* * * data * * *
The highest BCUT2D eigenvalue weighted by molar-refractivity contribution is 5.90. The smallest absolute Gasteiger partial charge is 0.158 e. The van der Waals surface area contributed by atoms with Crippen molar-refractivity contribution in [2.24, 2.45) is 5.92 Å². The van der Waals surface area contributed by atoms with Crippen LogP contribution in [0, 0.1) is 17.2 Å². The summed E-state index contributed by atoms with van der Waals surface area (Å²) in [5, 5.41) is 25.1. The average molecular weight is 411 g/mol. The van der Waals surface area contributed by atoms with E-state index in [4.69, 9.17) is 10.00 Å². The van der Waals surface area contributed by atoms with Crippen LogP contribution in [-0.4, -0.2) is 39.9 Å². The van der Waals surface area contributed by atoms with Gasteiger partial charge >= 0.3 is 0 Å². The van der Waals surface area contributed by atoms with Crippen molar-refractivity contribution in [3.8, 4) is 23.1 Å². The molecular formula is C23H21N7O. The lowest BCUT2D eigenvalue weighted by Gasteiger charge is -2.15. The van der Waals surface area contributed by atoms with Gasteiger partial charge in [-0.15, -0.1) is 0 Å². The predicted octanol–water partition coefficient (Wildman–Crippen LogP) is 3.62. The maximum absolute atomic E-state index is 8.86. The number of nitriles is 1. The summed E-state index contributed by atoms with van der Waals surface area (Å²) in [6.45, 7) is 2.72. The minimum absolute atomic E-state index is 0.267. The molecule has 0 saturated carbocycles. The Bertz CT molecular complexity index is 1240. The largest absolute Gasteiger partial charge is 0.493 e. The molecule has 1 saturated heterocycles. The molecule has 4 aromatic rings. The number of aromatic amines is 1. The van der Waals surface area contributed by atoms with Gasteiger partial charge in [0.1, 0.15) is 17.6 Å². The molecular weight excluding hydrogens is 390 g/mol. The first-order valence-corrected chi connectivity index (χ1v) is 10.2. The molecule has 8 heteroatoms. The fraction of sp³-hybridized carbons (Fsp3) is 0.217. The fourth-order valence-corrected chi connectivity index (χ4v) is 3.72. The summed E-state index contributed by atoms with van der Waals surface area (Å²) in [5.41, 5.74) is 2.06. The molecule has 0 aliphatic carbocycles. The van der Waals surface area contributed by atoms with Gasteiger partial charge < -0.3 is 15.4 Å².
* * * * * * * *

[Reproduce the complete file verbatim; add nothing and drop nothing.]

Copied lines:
The highest BCUT2D eigenvalue weighted by molar-refractivity contribution is 5.90. The smallest absolute Gasteiger partial charge is 0.158 e. The van der Waals surface area contributed by atoms with Crippen molar-refractivity contribution in [2.24, 2.45) is 5.92 Å². The van der Waals surface area contributed by atoms with Crippen LogP contribution in [0, 0.1) is 17.2 Å². The summed E-state index contributed by atoms with van der Waals surface area (Å²) in [5, 5.41) is 25.1. The average molecular weight is 411 g/mol. The van der Waals surface area contributed by atoms with E-state index in [4.69, 9.17) is 10.00 Å². The van der Waals surface area contributed by atoms with Crippen LogP contribution in [-0.4, -0.2) is 39.9 Å². The van der Waals surface area contributed by atoms with Gasteiger partial charge >= 0.3 is 0 Å². The van der Waals surface area contributed by atoms with Crippen molar-refractivity contribution in [3.8, 4) is 23.1 Å². The molecular formula is C23H21N7O. The lowest BCUT2D eigenvalue weighted by Gasteiger charge is -2.15. The van der Waals surface area contributed by atoms with Gasteiger partial charge in [-0.15, -0.1) is 0 Å². The predicted octanol–water partition coefficient (Wildman–Crippen LogP) is 3.62. The maximum absolute atomic E-state index is 8.86. The number of nitriles is 1. The summed E-state index contributed by atoms with van der Waals surface area (Å²) in [6.45, 7) is 2.72. The minimum absolute atomic E-state index is 0.267. The molecule has 0 saturated carbocycles. The Bertz CT molecular complexity index is 1240. The largest absolute Gasteiger partial charge is 0.493 e. The molecule has 1 saturated heterocycles. The molecule has 4 aromatic rings. The number of aromatic amines is 1. The van der Waals surface area contributed by atoms with Gasteiger partial charge in [0.1, 0.15) is 17.6 Å². The molecular weight excluding hydrogens is 390 g/mol. The first-order valence-corrected chi connectivity index (χ1v) is 10.2. The molecule has 8 heteroatoms. The fraction of sp³-hybridized carbons (Fsp3) is 0.217. The fourth-order valence-corrected chi connectivity index (χ4v) is 3.72. The summed E-state index contributed by atoms with van der Waals surface area (Å²) in [5.41, 5.74) is 2.06. The molecule has 0 aliphatic carbocycles. The van der Waals surface area contributed by atoms with Gasteiger partial charge < -0.3 is 15.4 Å².